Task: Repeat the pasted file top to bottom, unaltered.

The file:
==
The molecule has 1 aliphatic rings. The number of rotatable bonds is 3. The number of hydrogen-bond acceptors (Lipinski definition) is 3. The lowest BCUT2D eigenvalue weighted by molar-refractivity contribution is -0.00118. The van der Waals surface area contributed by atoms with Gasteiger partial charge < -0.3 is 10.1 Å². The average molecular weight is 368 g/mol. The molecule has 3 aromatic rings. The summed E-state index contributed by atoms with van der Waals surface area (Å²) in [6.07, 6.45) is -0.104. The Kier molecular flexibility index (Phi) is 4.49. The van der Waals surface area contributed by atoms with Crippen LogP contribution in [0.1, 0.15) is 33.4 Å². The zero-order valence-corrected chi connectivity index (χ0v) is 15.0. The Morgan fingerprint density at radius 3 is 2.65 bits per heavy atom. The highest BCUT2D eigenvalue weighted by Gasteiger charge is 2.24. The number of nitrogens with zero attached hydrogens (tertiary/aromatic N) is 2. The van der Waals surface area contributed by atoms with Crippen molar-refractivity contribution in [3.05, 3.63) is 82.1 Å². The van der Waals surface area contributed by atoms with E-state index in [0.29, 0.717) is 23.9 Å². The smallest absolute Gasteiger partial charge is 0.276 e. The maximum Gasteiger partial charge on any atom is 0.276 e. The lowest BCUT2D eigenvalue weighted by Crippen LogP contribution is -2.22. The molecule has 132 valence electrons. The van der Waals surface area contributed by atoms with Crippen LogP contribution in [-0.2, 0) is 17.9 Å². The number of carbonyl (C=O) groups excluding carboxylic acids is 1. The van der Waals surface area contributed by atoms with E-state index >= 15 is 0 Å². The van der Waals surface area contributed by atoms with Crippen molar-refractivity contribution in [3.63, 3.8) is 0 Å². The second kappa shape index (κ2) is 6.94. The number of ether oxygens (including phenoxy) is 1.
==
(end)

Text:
The molecule has 1 aliphatic rings. The number of rotatable bonds is 3. The number of hydrogen-bond acceptors (Lipinski definition) is 3. The lowest BCUT2D eigenvalue weighted by molar-refractivity contribution is -0.00118. The van der Waals surface area contributed by atoms with Gasteiger partial charge < -0.3 is 10.1 Å². The average molecular weight is 368 g/mol. The molecule has 3 aromatic rings. The summed E-state index contributed by atoms with van der Waals surface area (Å²) in [6.07, 6.45) is -0.104. The Kier molecular flexibility index (Phi) is 4.49. The van der Waals surface area contributed by atoms with Crippen LogP contribution in [0.1, 0.15) is 33.4 Å². The zero-order valence-corrected chi connectivity index (χ0v) is 15.0. The Morgan fingerprint density at radius 3 is 2.65 bits per heavy atom. The highest BCUT2D eigenvalue weighted by Gasteiger charge is 2.24. The number of nitrogens with zero attached hydrogens (tertiary/aromatic N) is 2. The van der Waals surface area contributed by atoms with Crippen molar-refractivity contribution in [3.05, 3.63) is 82.1 Å². The van der Waals surface area contributed by atoms with E-state index in [0.29, 0.717) is 23.9 Å². The smallest absolute Gasteiger partial charge is 0.276 e. The maximum Gasteiger partial charge on any atom is 0.276 e. The lowest BCUT2D eigenvalue weighted by Crippen LogP contribution is -2.22. The molecule has 132 valence electrons. The van der Waals surface area contributed by atoms with Crippen LogP contribution in [-0.2, 0) is 17.9 Å². The number of carbonyl (C=O) groups excluding carboxylic acids is 1. The van der Waals surface area contributed by atoms with E-state index >= 15 is 0 Å². The van der Waals surface area contributed by atoms with Crippen molar-refractivity contribution in [3.63, 3.8) is 0 Å². The second kappa shape index (κ2) is 6.94. The number of ether oxygens (including phenoxy) is 1.